November 21, 2022
Money has come a long way in human history… Starting with barter, money took on physical distinct form through coins and notes printed by Royalty/Government of the country. Then came banks with promise of interest and ensuring safety of money from loss / theft. Cheque was the main form in which money was being withdrawn or transferred to another person. Come technology, we saw chequeless transactions such as debit / credit card payments / direct debits / direct credits / mandates / payment gateways / wallets, then electronic funds transfer such RTGS/IMPS etc. In the last couple of years, UPI based systems such as Gpay, BharatPe etc. have become widely popular. Demonetisation gave a big fillip to digital payments through UPI based systems. Consumers could pay without cheques/without remembering their account numbers and without knowing payee’s details such as account number / bank details. Sensitive details such as bank name, account number became “hidden and secure.” All one needed is the mobile, UPI PIN and the payee’s mobile number. Payments are instant with debit being informed to the payer and credit being informed to the payee.
Now the latest arrival on the scene in the foreseeable future is digital currency. On Nov 1 this year RBI launched a pilot project to start the process of digital rupee / e-rupee (also known as CBDC for Central Bank Digital Currency). Only a handful of countries have issued digital currencies till now. US and China are still in trial / research phases of introduction of digital currency in their countries. The pilot project in our country will involve selected banks and selected transactions. Some public sector banks, some private sector banks and one international bank (HSBC) will participate in the pilot project for select transactions (currently interbank transactions involving sale / purchase of government securities in secondary market) …. RBI intends to launch pilot project for select customers (of retail segment) sooner than later.
Traditionally central banks have issued / printed (notes) or minted (coins) money and pushed it to economy (mainly through banks). Digital currencies will be created / issued only in digital form (without physical notes / coins) and will be in the “electronic / digital” custody of RBI itself. Once issued, these currencies can be purchased by the public through Apps. Once purchased the purchaser becomes the “owner” of the digital currency. So, the ownership is controlled and tracked digitally for each and every transaction in digital currency. In physical currency if currency goes into another person’s hand, there is no way to prove whether passing of money was for a transaction or by mistake / theft or loss. In a funds transfer or current digital payments, money is transferred from payer’s account to the payee’s account. However, in digital currency the “custody” is still with the RBI, only the passing of title (ownership) from person to person (or entity to entity) will be noted on the currency electronically/digitally through blockchain technology. So, this money will not go to intermediaries such as banks / wallets. Digital currency transactions will not require a bank account.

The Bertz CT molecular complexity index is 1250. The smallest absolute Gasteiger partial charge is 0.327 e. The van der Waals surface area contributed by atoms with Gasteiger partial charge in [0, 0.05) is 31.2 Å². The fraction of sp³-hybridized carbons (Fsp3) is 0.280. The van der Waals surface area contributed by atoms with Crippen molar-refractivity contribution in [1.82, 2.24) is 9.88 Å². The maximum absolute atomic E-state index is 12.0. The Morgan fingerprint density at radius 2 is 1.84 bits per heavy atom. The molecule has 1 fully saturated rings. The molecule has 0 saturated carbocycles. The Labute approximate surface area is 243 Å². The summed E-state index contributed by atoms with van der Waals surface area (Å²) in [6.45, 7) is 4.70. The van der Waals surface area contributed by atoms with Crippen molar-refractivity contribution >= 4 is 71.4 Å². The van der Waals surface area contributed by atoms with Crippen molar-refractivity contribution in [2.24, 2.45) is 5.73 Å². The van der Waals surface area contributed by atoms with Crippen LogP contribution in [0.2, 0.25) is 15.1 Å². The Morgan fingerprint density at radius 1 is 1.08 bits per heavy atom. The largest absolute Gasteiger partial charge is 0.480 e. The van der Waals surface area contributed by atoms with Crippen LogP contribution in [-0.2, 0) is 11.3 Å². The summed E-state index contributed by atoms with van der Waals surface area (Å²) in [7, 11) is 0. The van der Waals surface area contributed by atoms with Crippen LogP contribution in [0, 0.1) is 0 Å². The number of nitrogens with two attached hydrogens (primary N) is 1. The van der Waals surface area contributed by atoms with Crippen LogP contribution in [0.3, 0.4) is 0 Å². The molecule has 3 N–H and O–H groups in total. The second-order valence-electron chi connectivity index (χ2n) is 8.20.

Digital currency will be legal tender in the same way as physical currency and digital currency’s value will be equal to the corresponding physical currency. If a person exchanges his digital currency with physical currency in a bank, bank will become the latest owner of the digital currency paid by the person for the physical notes/coins from bank.
Blockchain technology in which digital currency details are stored is one of the latest technologies in computing and considered as highly secure and tamperproof for voluminous data handling. This technology is used to create (issue) digital currency and to record movement of its ownership due to transactions.
Obviously, the overheads of printing, transporting, and storing of notes /coins will not arise for digital currency nor the hassles old / soiled notes, cut notes, corroded coins, and moreover fake notes. The digital currency details will be solely maintained, updated, and controlled by the central bank in its electronic databases. DLT (Distributed Ledger Technology), in particular, Blockchain will be used for this purpose.
Stopping/reducing paper currency will have obvious salutary effect on environment and stopping/reducing coins will result in saving of metal cost.
Once fully implemented, the only lure for customers to convert digital money to bank money (bank accounts) will be the interest offered by banks.
Only time will tell whether physical currency will fully give way to digital currency… if that happens, currency notes and coins can only be seen in museums!